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Georges Bizet

Saturday, July 22, 2017


Norman Lebrecht - Slipped disc

June 29

How not to sell a new Carmen

Norman Lebrecht - Slipped discThis is a brilliant press release for Bregenz’s forthcoming Carmen. Despite naming a host of irrelevant pop celebrities, it fails to mention who’s singing Carmen. Read, and wonder. UK: Wednesday 28th June 2017 – Event Cinema specialists CinemaLive are pleased to announce they are working in partnership with C-Major Entertainment to bring George Bizet’s Carmen on the Lake (Bregenz, Austria) to close to 300 cinemas in the UK on Thursday 14 September. This will be a uniquely staged spectacle under CinemaLive’s recently launched brand The World’s Most Spectacular Operas that showcases stunning operas from around the globe in cinemas, making them accessible to UK audiences. Seebühne (or floating stage), with its 7,000 seat open-air amphitheatre, is the location for the French composers most successful opera. With a set designed by British artist Es Devlin, who has designed sets for stars such as Adele, U2, Take That and Kanye West, the stage sits on the water near the shores of the stunning Lake Constance in Austria. This romantic and dramatic setting regularly welcomes opera lovers from all over the world, where the productions are extravagantly original and innovative and frequently use the waters of the lake as an extension of the stage. For stage director Kasper Holten, the former Director of Opera at the Royal Opera House, this “opera about destiny and obsession” centres on “two people who are treated as outsiders, whose paths cross and who cling to each other in a passionate but unhealthy relationship.” Georges Bizet’s captivating music, with its instantly recognisable Spanish sounds is known to one and all. Music directors Paolo Carignani and Jordan de Souza will lead the musical direction of this production, with the Bregenz Festival Chorus and Prague Philharmonic Choir accompanied by the Vienna Symphony Orchestra. For the past 5 years, CinemaLive have distributed Opera Australia’s Handa Opera on Sydney Harbour productions to cinema audiences in the UK & Ireland. These productions have now been seen by over 75,000 people on the big screen. Productions have included Madama Butterfly, Turandot and Aida (which in 2015 broke the UK & Irish box office record to become the highest grossing recorded opera of all time). Close to 300 cinemas across the UK will screen Carmen on the Lake captured in Bregenz, Austria on Thursday 14 September. For participating cinemas visit www.cinemalive.com photo: Bregenzer Festspiele / Dietmar Mathis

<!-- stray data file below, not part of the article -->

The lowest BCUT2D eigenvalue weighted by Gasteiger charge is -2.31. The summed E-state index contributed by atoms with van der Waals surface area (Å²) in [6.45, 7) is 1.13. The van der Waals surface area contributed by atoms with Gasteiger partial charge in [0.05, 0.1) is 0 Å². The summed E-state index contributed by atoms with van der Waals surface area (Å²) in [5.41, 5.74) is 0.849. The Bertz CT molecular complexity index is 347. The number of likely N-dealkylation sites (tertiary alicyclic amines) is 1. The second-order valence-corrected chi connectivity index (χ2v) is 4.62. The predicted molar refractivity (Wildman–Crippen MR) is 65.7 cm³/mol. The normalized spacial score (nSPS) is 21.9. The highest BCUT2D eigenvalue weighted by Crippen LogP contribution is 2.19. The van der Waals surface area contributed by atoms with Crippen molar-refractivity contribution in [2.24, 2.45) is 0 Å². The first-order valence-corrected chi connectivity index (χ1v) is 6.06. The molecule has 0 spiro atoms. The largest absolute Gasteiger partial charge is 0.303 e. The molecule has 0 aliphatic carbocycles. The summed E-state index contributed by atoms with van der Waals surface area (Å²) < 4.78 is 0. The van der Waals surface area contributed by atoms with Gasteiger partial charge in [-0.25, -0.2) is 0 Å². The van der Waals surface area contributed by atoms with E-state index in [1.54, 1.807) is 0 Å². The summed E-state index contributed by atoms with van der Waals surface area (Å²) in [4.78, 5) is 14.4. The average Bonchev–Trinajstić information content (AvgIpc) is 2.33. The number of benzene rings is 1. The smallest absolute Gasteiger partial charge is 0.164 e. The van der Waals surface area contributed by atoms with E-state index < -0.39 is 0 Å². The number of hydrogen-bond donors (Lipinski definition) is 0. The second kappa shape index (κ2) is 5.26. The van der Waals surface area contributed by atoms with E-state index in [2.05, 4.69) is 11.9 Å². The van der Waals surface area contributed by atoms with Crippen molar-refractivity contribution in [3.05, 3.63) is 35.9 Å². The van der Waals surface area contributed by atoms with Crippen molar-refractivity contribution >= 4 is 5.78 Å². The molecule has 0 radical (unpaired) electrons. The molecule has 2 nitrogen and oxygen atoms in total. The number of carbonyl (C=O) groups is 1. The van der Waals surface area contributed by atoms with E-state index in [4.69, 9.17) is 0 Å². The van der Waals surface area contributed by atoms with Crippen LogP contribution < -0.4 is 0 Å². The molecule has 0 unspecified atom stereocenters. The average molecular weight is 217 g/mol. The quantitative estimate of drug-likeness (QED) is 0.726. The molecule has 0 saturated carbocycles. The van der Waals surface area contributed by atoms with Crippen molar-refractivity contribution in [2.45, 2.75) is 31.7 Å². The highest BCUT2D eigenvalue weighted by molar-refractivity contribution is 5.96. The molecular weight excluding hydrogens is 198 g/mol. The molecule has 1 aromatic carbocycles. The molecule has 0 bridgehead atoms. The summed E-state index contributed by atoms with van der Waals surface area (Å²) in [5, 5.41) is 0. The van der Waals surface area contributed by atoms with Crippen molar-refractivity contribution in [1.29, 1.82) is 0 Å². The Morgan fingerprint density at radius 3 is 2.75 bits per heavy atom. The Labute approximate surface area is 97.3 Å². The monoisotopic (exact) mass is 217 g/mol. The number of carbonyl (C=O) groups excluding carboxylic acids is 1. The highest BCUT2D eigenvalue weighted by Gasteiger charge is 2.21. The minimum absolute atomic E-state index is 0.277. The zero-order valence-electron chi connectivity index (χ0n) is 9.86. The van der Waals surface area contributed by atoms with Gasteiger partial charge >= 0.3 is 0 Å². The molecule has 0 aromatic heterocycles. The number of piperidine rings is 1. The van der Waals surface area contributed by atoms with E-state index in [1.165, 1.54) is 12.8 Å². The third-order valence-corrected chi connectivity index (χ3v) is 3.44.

ArtsJournal: music

July 16

Alvin Ailey Gives Back In Paris

The City of Light is the first stop of a European tour. But "while the Alvin Ailey dancers perform nightly to urbane audiences at a concert hall on the western edge of Paris, another scene unfolds during the day across town at the Georges Bizet public conservatory."




Classical iconoclast

July 12

Véronique Gens Visions from Grand Opéra